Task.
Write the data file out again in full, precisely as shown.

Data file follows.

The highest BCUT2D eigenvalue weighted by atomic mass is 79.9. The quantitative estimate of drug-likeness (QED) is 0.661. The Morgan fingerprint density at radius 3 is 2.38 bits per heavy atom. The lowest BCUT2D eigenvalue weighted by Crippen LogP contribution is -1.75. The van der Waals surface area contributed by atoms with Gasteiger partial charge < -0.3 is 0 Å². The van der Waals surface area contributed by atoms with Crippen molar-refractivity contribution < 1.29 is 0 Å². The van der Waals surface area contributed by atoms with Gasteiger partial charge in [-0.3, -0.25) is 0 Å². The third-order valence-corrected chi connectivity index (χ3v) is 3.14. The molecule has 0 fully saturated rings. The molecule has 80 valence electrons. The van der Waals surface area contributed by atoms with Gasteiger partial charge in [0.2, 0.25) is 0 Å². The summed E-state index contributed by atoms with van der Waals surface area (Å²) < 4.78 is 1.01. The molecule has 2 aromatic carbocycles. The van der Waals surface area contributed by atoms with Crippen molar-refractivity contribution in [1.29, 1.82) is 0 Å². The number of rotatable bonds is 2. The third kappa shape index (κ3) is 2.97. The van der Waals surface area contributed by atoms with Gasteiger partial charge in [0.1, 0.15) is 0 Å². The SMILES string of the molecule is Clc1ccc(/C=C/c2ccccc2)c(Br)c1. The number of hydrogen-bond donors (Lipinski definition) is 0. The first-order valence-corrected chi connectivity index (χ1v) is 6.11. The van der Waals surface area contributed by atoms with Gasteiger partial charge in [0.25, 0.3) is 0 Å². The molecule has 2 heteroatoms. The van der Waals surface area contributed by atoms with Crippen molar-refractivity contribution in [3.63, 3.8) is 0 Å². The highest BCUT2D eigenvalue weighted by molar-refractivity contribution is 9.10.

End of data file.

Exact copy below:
The highest BCUT2D eigenvalue weighted by atomic mass is 79.9. The quantitative estimate of drug-likeness (QED) is 0.661. The Morgan fingerprint density at radius 3 is 2.38 bits per heavy atom. The lowest BCUT2D eigenvalue weighted by Crippen LogP contribution is -1.75. The van der Waals surface area contributed by atoms with Gasteiger partial charge < -0.3 is 0 Å². The van der Waals surface area contributed by atoms with Crippen molar-refractivity contribution < 1.29 is 0 Å². The van der Waals surface area contributed by atoms with Gasteiger partial charge in [-0.3, -0.25) is 0 Å². The third-order valence-corrected chi connectivity index (χ3v) is 3.14. The molecule has 0 fully saturated rings. The molecule has 80 valence electrons. The van der Waals surface area contributed by atoms with Gasteiger partial charge in [0.2, 0.25) is 0 Å². The summed E-state index contributed by atoms with van der Waals surface area (Å²) < 4.78 is 1.01. The molecule has 2 aromatic carbocycles. The van der Waals surface area contributed by atoms with Crippen molar-refractivity contribution in [1.29, 1.82) is 0 Å². The number of rotatable bonds is 2. The third kappa shape index (κ3) is 2.97. The van der Waals surface area contributed by atoms with Gasteiger partial charge in [0.1, 0.15) is 0 Å². The SMILES string of the molecule is Clc1ccc(/C=C/c2ccccc2)c(Br)c1. The number of hydrogen-bond donors (Lipinski definition) is 0. The first-order valence-corrected chi connectivity index (χ1v) is 6.11. The van der Waals surface area contributed by atoms with Gasteiger partial charge in [0.25, 0.3) is 0 Å². The molecule has 2 heteroatoms. The van der Waals surface area contributed by atoms with Crippen molar-refractivity contribution in [3.63, 3.8) is 0 Å². The highest BCUT2D eigenvalue weighted by molar-refractivity contribution is 9.10.